Tesla Inc (NASDAQ:TSLA) CEO Elon Musk is not joining Twitter Inc (NYSE:TWTR)’s board of directors after acquiring a 9% stake in the company for $2.9 billion. Amid the purchase, some employees were concerned about the platform’s content moderation given Musk’s free-speech advocacy.
“For The Best”
As reported by Fox Business, Twitter CEO Parag Agrawal announced via Twitter Sunday that “Elon has decided not to join our board. I sent a brief note to the company, sharing with you all here.”
In the note to employees, Agrawal said, “The Board and I had many discussions about Elon joining the board, and with Elon directly. We were excited to collaborate and clear about the risks.
“We also believed that having Elon as a fiduciary of the company where he, like all board members, has to act in the best interests of the company and all our shareholders, was the best path forward. The board offered him a seat,” he added.
Agrawal then said, “We announced on Tuesday that Elon would be appointed to the Board contingent on a background check and formal acceptance… Elon’s appointment to the board was to become officially effective 4/9, but Elon shared that same morning that he will no longer be joining the board. I believe this is for the best.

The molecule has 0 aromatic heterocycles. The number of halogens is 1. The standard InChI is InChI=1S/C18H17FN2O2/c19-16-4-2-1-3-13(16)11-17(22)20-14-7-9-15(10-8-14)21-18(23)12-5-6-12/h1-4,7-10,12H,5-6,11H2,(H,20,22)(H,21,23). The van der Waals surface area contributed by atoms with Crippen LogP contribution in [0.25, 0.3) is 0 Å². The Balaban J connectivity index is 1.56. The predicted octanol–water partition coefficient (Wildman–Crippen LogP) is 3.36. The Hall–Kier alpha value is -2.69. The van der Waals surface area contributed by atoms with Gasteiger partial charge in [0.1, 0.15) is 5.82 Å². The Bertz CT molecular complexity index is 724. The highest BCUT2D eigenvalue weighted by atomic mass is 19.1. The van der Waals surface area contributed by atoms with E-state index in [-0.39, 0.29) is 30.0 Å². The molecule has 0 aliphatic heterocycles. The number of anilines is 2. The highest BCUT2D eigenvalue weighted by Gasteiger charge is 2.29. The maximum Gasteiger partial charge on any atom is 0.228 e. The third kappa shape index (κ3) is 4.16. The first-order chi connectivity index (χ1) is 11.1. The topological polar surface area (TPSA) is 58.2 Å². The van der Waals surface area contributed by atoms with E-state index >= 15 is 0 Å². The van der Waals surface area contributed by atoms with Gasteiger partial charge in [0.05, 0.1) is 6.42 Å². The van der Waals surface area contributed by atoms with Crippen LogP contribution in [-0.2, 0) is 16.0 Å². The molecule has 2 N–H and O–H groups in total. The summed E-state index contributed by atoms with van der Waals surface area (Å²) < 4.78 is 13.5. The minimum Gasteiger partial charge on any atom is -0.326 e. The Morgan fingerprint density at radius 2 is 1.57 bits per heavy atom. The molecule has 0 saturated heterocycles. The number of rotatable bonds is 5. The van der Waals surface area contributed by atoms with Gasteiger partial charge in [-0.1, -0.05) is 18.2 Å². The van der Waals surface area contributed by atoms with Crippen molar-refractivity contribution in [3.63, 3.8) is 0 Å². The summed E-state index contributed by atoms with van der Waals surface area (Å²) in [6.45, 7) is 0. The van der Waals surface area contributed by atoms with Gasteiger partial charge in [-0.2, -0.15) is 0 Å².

A Bigger Stake?
On Monday, shares of Twitter dropped on the news Musk had declined. Still, Agrawal underlined that the company always values input from shareholders regardless whether they are on the board or not.
On March 26, upon the purchase announcement, Musk created a Twitter poll asking whether the platform should debut an edit button. The idea was approved by 73.6% of users.
“Given that Twitter serves as the de facto public town square, failing to adhere to free speech principles fundamentally undermines democracy, what should be done?” he tweeted.
He later posted about converting the Twitter SF HQ “to homeless shelter since no one shows up anyway,” an idea that was supported by 91.3% of total votes.
Reports indicate that Elon Musk cannot own up to 15% of the firm should he become a board member. Since he declined to join, New York Focus Managing Editor Peter Sterne asked on Twitter: “Does that mean he can he [sic] buy as much of Twitter’s outstanding stock as he wants?”
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